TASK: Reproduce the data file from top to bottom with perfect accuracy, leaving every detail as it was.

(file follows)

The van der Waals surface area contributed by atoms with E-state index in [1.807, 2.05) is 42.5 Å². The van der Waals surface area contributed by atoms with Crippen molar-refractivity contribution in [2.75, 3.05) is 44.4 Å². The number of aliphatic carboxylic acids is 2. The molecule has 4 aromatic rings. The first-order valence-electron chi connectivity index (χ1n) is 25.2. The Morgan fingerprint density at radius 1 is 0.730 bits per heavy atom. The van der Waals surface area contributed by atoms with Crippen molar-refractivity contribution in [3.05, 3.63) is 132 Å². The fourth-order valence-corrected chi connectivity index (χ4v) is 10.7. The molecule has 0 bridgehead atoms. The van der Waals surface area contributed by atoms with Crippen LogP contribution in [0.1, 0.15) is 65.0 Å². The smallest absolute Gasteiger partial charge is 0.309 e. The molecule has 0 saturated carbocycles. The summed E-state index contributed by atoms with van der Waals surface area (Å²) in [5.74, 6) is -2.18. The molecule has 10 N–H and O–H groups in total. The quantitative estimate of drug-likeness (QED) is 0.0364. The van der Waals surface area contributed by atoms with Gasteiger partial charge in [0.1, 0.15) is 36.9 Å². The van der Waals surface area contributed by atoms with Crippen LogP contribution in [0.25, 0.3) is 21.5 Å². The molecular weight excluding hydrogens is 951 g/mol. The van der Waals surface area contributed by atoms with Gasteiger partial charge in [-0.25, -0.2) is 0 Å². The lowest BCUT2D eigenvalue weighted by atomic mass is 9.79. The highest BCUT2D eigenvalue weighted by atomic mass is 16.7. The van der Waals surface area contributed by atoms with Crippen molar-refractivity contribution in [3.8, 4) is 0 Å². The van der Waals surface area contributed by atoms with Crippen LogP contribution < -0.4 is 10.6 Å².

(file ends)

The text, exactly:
The van der Waals surface area contributed by atoms with E-state index in [1.807, 2.05) is 42.5 Å². The van der Waals surface area contributed by atoms with Crippen molar-refractivity contribution in [2.75, 3.05) is 44.4 Å². The number of aliphatic carboxylic acids is 2. The molecule has 4 aromatic rings. The first-order valence-electron chi connectivity index (χ1n) is 25.2. The Morgan fingerprint density at radius 1 is 0.730 bits per heavy atom. The van der Waals surface area contributed by atoms with Crippen molar-refractivity contribution in [3.05, 3.63) is 132 Å². The fourth-order valence-corrected chi connectivity index (χ4v) is 10.7. The molecule has 0 bridgehead atoms. The van der Waals surface area contributed by atoms with Crippen LogP contribution in [0.1, 0.15) is 65.0 Å². The smallest absolute Gasteiger partial charge is 0.309 e. The molecule has 0 saturated carbocycles. The summed E-state index contributed by atoms with van der Waals surface area (Å²) in [5.74, 6) is -2.18. The molecule has 10 N–H and O–H groups in total. The quantitative estimate of drug-likeness (QED) is 0.0364. The van der Waals surface area contributed by atoms with Gasteiger partial charge in [0.1, 0.15) is 36.9 Å². The van der Waals surface area contributed by atoms with Crippen LogP contribution in [0.25, 0.3) is 21.5 Å². The molecular weight excluding hydrogens is 951 g/mol. The van der Waals surface area contributed by atoms with Gasteiger partial charge in [-0.25, -0.2) is 0 Å². The lowest BCUT2D eigenvalue weighted by atomic mass is 9.79. The highest BCUT2D eigenvalue weighted by atomic mass is 16.7. The van der Waals surface area contributed by atoms with Crippen molar-refractivity contribution in [3.8, 4) is 0 Å². The van der Waals surface area contributed by atoms with Crippen LogP contribution < -0.4 is 10.6 Å².